The Manzo example
HARRISBURG — Dauphin County Common Pleas Judge Richard Lewis hit the mark with sentences imposed on corrupt pols convicted of using state resources for campaigns. For the most part.
He was way off on one -- the sentencing of Michael Manzo, the much-maligned star witness of the state Attorney General's Office, whose testimony helped take down House Democratic Whip Mike Veon -- twice -- and former House Speaker Bill DeWeese, Manzo's former boss.
Manzo was sentenced to 18 to 48 months in prison. Some might say it's not enough for a central figure of the House Democrats' bonus scandal. Lewis said bonuses were Manzo's "brain child." The bonuses were used to reward Democrat staffers who worked on campaigns.
But here's the rub: Manzo cut a deal with prosecutors and agreed to cooperate. He was instrumental in the Veon and DeWeese cases and he testified multiple times before investigative grand juries. That usually means a lot.
Prosecutors need a message sent that if you cooperate, you will, in effect, be rewarded with a lighter sentence. A prosecutor can't promise that. Only a judge can. But the deputy attorney general or assistant district attorney makes a recommendation to the judge, which often goes a long way.
Manzo received only three months less prison time than Brett Cott, a top Veon aide who did Veon's political work at taxpayers' expense. Manzo certainly was more culpable than Cott; he was higher on the food chain. But Cott appeared unrepentant. He didn't take responsibility. And he took the case to trial, which creates additional expenses for taxpayers.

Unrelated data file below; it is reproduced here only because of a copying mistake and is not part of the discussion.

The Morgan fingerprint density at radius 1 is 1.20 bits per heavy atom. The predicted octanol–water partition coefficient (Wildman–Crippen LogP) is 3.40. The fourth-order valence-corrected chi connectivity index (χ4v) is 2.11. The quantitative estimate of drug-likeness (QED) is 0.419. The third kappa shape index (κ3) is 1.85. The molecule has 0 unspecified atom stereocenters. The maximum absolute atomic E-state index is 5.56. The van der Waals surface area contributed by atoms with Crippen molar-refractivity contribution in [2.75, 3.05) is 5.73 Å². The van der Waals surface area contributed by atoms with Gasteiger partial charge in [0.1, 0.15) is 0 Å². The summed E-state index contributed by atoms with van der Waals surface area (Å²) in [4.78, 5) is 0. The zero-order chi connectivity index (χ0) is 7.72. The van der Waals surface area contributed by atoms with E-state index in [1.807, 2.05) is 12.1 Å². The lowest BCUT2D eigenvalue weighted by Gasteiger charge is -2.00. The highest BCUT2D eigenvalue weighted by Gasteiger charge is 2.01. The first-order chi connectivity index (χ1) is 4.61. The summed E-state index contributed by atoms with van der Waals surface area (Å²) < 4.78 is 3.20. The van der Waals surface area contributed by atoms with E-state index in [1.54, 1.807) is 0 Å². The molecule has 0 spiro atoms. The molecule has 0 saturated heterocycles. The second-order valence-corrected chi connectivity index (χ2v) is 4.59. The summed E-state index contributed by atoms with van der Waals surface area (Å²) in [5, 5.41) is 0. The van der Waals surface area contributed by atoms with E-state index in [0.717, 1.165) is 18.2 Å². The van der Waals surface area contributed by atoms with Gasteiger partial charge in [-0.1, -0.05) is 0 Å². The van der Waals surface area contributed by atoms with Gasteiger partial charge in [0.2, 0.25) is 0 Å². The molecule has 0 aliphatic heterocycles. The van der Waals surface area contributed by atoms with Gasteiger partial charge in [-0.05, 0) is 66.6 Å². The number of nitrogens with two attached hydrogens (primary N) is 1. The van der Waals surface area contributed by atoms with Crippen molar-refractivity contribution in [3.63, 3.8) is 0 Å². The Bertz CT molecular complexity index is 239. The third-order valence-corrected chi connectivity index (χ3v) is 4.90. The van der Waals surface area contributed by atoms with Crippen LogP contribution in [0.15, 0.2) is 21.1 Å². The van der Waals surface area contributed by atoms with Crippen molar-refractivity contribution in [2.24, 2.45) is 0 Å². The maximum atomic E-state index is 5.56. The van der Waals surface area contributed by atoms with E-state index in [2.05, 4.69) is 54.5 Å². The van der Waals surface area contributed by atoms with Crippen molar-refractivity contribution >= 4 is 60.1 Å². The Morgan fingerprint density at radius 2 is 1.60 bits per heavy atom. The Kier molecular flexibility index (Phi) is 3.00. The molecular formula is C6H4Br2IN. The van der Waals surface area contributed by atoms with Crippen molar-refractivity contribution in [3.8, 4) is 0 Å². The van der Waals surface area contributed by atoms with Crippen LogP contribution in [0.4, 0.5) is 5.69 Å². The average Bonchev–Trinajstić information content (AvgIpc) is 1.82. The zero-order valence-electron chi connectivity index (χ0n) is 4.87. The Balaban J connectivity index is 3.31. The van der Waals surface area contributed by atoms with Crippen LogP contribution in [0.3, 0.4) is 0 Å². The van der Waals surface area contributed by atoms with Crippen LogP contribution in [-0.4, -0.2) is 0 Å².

Manzo manned up, saying it was not the "culture" causing the illegal acts; it was individuals who broke the law. And he said he was responsible for the theft of $1.2 million from taxpayers for political purposes. Veon, of course, gave Manzo the green light on the illegal bonus program, Manzo testified.
Manzo, unlike DeWeese, never blamed anyone else for the crimes. That was a frequent lament of DeWeese and, to a lesser extent, Veon. They were doing nothing differently from scores of legislators before them -- and after. DeWeese argued that the rules had changed in the middle of the game for legislative leaders.
That's true. The ethics case and prosecution of former Rep. Jeffrey Habay, R-Shaler, established that using state staff for campaign work was a felony. But the case was well known on Capitol Hill in 2004. By 2006, a Superior Court case upholding the Habay decision drew a bright line for lawmakers on what they could and could not do.
In the case of former Senate Majority Whip Jane Orie, a McCandless Republican, prosecuted by the Allegheny County district attorney for using staff for campaign work, Orie had a staffer keep a scrapbook on the Habay clippings, according to testimony. Orie was convicted in March and will be sentenced May 21.
Manzo's sentence is not that much less than two former House speakers' -- John Perzel, R-Philadelphia, and DeWeese -- who received 2 1⁄2 to five years in prison. They were the guys at the top calling the shots.
Judge Lewis seemed to carefully assign responsibility in connection with other factors. Veon was sentenced to 6 to 14 years in prison. Former Rep. Brett Feese, 4 to 12 years.
Perzel also cut a deal. His testimony was helpful in convicting Feese but not much else.
DeWeese had mitigating factors -- he was not involved in theft on a large scale, rather using Harrisburg and district staffers for his own campaigns.
Manzo owns up, helps the state and still gets a state prison sentence. Less than a year in a county lockup with work release would have been more fitting.
Brad Bumsted is the Trib's state Capitol reporter. Call him at 717-787-1405. Email him at: email@example.com.
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